(tom. VIII, p. 1 ff., On et Onion). Some years later Prof. Naville dug through the site, and it was again examined in 1906 by Prof. Petrie. The building excavated by Brugsch was the work of Rameses III, and this probably stood on the site, or even the remains, of an older edifice. Of the temple which Onias is thought to have built here no authentic remains have been discovered, and the identification of the site with Avaris, the Hyksos stronghold, is purely theoretical.
Nawa, Sgi, with 2,814 inhabitants.
Kalyûb, Wells, the capital of the Province of ķalyûbîyah, with 11,680 inhabitants.
Cairo (from the Arabic ķâhira, “the Victorious,' because the planet ķâhir or Mars was visible on the night of the foundation of the city) is situated on the right or eastern bank of the Nile, about fourteen miles south of the division of the Nile into the Rosetta and Damietta branches. It stands at a distance of three or four miles from the site of the old fortress of Babylon of Egypt, whereon, subsequently, Al-Fusțâț was built. It is called in Arabic Masr* : it is the largest city in Africa, and its population was in 1897 570,062 souls. Josephus says that the fortress of the Babylon of Egypt, which stood on the spot occupied at a later date by old Cairo or Fusțâț, was founded by the Babylonian mercenary soldiers of Cambyses, B.C. 525; Diodorus says that it was founded by Assyrian captives in the time of Rameses II., and Ctesias is inclined to think that it was built in the time of Semiramis. The opinions of the two last mentioned writers are valuable in one respect, for they show that it was believed in their time that Babylon of Egypt was of very ancient foundation. During the reign of Augustus it was the headquarters of one of the legions that garrisoned Egypt, and remains of the town and fortress which these legionaries occupied are still to be seen a little to the north of Al-Fusțâț. The word Fusțâț † means a 'tent,' and the place obtained its name from the tent of ‘Amr ibn al-Âși,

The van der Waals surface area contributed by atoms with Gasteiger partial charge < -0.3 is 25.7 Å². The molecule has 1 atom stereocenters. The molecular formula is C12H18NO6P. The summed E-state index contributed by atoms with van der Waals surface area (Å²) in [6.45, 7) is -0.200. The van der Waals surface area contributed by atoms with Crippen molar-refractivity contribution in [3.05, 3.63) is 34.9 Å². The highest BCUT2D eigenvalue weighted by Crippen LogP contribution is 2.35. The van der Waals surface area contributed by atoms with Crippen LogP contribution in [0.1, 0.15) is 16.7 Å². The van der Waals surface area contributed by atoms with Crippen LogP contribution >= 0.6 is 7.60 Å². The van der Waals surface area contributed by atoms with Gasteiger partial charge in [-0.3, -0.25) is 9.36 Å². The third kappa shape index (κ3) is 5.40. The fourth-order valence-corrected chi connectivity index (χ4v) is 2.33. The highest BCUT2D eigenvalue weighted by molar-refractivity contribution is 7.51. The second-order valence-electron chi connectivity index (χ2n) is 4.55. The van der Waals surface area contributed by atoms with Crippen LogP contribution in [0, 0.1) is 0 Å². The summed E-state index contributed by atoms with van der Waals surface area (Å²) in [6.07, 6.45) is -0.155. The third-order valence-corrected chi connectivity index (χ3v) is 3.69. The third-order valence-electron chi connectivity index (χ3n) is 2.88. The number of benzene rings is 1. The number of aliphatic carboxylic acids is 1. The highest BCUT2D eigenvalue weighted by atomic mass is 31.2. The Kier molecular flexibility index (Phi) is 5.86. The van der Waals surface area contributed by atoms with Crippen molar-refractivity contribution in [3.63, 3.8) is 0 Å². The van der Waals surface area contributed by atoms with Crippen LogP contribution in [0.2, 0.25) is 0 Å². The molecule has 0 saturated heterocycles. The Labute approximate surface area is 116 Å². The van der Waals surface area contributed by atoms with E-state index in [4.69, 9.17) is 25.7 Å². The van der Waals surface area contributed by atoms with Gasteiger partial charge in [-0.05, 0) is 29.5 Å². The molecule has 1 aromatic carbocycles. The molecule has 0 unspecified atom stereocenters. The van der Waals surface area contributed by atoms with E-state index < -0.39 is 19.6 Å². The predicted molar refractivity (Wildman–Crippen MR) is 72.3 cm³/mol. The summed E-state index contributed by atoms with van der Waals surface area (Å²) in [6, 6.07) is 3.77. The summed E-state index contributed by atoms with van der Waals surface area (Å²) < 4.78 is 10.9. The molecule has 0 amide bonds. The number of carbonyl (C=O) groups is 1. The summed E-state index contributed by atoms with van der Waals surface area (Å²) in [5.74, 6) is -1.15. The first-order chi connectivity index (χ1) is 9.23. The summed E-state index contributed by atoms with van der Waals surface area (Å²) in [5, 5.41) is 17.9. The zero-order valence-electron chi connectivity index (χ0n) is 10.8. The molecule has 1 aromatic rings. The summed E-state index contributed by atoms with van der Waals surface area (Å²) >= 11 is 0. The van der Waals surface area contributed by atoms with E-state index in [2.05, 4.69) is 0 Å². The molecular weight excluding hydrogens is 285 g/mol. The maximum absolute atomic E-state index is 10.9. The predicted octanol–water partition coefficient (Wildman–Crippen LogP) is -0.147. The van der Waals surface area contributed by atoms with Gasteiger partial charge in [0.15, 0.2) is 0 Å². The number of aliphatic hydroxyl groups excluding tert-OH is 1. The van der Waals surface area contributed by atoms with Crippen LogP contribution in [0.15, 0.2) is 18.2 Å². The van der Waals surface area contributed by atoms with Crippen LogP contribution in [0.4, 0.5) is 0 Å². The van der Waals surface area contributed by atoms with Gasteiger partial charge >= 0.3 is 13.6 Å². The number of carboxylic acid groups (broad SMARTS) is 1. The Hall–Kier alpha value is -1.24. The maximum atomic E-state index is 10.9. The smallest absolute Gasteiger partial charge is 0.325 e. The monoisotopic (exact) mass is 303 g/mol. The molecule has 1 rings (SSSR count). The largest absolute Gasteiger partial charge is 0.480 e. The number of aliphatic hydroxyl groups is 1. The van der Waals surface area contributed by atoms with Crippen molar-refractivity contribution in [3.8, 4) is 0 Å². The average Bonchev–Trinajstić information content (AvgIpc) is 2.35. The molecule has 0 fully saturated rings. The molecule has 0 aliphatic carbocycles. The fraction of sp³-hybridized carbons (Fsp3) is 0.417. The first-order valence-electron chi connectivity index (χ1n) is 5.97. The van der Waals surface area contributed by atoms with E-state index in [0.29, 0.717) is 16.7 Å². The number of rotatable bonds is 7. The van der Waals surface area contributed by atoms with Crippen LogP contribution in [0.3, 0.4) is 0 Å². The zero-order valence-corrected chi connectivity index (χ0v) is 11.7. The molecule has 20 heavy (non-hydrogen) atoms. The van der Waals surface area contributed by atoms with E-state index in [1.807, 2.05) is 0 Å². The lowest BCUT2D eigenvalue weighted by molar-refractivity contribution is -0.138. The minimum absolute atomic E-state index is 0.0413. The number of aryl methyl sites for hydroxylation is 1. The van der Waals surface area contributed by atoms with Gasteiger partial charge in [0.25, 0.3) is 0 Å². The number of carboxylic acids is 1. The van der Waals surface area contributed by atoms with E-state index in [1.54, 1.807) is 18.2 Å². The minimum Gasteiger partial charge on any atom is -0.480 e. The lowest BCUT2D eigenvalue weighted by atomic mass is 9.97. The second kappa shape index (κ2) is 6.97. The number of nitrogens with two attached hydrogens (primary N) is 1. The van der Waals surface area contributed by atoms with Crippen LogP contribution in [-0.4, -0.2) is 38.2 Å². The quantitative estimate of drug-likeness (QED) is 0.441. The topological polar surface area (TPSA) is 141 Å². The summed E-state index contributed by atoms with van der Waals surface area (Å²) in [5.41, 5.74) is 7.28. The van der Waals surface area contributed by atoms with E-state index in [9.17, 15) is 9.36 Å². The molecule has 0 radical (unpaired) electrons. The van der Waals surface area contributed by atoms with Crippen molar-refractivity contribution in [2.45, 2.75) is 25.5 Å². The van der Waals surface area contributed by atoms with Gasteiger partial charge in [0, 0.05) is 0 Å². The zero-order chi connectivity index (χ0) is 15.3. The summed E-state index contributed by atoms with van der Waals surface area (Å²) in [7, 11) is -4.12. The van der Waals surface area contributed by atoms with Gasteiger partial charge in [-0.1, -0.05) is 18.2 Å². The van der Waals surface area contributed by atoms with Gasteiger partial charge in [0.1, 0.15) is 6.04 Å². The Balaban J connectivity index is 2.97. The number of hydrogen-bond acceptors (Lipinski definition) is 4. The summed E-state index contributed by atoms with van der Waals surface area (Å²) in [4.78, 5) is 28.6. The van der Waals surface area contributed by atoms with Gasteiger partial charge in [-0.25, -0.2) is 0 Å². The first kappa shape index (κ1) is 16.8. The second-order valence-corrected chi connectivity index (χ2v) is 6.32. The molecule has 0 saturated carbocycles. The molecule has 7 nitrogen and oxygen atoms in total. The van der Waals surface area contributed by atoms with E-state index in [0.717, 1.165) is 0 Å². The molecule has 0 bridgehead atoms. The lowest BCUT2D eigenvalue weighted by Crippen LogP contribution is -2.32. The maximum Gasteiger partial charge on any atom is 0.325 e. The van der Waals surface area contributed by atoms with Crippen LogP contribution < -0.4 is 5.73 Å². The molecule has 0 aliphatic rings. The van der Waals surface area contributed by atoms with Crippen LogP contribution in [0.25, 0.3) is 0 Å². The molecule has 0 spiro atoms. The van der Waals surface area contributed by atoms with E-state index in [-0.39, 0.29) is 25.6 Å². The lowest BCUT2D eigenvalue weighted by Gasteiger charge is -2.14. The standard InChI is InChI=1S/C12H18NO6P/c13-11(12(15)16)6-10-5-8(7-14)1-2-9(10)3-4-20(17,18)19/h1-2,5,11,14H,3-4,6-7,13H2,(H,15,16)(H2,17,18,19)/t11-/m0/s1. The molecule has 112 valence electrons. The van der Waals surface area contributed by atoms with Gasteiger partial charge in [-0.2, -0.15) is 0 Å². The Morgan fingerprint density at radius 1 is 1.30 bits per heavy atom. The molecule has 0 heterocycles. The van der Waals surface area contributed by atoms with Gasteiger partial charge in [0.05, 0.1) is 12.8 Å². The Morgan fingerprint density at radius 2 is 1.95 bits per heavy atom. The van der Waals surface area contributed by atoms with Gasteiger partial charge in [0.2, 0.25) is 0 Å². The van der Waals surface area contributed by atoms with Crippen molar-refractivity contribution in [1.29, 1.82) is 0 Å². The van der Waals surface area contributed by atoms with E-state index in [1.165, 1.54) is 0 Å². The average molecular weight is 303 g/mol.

* Maạr is a form of the old name Mìşri (Hebrew Misraim), by which it is called in the cuneiform tablets, B.C. 1450.
† Arab. blams, another form of blus, = Byzantine Greek pogoárov. The meanings given to this word by Dozy are :-campe, campement, pavillon.